Blanching

 
By 6 June 2016
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Both enzymes and microorganisms have a high heat sensitivity and can be destroyed by exposure to the temperature of boiling water at 70-105°C. This heat treatment process used prior to freezing is called blanching must be applied for a time sufficient to inactivate enzymes which cause off-flavors, off-texture, off-color, and loss of nutritive quality. The development of the enzymes and microorganisms in certain fruits and vegetables (e.g. beans) is stopped by blanching before freezing; otherwise these products lose their green color and become brown. Blanching not only serves to inactivate enzymes but also partially precooks the tissues, which renders the cell membranes more freely permeable to moisture, leading to higher freezing rates. In meat products, enzyme development is stopped directly by freezing. The advantages of blanching can be listed, including:

• inactivation of undesirable enzymes in plant materials,
• destruction of microorganisms, and
• stabilization of texture, color, aroma, flavor and nutritional quality.

However, some disadvantages of blanching that may occur are:

• some loss of texture, color, flavor, and nutritional quality,
• formation of a cooked taste,
• some loss of soluble solids, and
• use of large amounts of water and energy.

A blancher’s capacity depends on process, time and product. At 3 minutes process time the blancher is capable of handling 6.7 ton/h of peas and/or 3.1 ton/h of whole green beans. This is an important factor when planning lines for a combination of products.

Commercially, a large number of domestic and industrial blanchers using either hot water or steam for food freezing applications are used. The following are the most common ones:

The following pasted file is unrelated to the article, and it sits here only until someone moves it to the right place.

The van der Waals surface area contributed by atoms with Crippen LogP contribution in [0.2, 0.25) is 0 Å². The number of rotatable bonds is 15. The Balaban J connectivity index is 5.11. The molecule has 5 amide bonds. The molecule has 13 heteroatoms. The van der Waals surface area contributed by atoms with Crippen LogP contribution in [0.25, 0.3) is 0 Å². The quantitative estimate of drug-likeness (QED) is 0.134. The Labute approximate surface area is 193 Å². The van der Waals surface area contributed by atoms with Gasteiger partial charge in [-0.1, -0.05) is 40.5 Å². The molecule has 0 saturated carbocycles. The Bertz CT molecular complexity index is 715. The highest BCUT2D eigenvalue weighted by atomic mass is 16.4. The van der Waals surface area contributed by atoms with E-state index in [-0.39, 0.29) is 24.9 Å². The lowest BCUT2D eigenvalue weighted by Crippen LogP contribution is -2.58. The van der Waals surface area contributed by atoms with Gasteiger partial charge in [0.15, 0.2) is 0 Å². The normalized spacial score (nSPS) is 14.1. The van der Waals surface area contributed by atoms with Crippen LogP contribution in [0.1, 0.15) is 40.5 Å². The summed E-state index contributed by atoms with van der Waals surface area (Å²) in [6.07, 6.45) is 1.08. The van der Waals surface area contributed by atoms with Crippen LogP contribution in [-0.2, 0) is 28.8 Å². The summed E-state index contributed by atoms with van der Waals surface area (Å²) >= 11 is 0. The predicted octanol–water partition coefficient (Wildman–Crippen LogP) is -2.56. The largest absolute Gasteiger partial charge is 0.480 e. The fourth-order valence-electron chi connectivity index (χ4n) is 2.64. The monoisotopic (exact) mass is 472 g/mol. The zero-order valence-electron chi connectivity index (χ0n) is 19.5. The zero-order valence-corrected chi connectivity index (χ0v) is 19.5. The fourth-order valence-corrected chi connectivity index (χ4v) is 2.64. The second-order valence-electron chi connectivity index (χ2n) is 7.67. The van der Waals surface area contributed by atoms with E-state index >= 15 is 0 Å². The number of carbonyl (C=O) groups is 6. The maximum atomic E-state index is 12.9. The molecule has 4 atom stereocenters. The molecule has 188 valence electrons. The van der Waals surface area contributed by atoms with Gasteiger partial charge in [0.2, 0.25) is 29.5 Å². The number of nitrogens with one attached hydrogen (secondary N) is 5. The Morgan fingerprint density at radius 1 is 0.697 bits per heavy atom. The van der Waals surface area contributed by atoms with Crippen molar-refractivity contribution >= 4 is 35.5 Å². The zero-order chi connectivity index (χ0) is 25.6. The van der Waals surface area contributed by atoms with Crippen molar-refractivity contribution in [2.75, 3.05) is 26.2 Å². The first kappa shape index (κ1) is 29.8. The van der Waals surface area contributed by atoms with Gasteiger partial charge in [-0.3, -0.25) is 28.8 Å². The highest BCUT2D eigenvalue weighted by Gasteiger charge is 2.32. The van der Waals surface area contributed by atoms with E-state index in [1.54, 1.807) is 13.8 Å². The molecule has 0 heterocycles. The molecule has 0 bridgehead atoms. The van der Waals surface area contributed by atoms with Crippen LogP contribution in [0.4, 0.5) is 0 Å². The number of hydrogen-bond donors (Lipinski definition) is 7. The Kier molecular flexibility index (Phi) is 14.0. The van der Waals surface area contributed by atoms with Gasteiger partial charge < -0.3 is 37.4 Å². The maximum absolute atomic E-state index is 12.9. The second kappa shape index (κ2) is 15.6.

imersion type blanchers,
belt type blanchers,
open screw type blanchers, and
rotary type blanchers.

Figure 7.2 shows an industrial belt type steam blancher which is of completely stainless steel construction. It is commonly used for a wide range of vegetables such as spinach, peas, carrots, turnips, and potatoes. During the past decade a new concept of integrated blanching and cooling was introduced as one of the most promising technologies due to lower energy consumption and high-quality products. In this integrated blancher, the main idea is that cold products enter the blancher-cooler unit, and if cold products also leave the unit, no heating energy is in principle needed for the process. In this system small amounts of water and energy are used because of the use of a countercurrent flow of products and reuse of the water. This system is recommended mainly for leafy vegetables. Poulsen (1989) explained this technique in detail with examples. Figure 7.3 exhibits a cross-section of the double-spray system. In the system the lower spray nozzles are placed in a staggered arrangement in every second row so that the turbulence produced lifts and turns over all parts of the vegetables. In such a blanching-cooling system, there are five main steps, in which the vegetables are carried through by a conveyor belt, including:

• Step 1: The vegetables are heated to approximately 70°C by spraying hot water over them; then hot water is collected under the belt and recirculated in a five-zone counterflow arrangement.
• Step 2: The vegetables are heated quickly to 90°C by spraying recirculated hot water
over them; the water is collected under the belt.
• Step 3: The temperature is kept constant without water spraying.
• Step 4: The vegetables are cooled in a counterflow by cooling water.
• Step 5: Before freezing, the vegetable temperature is reduced further while at the same time surplus water is removed by evaporation.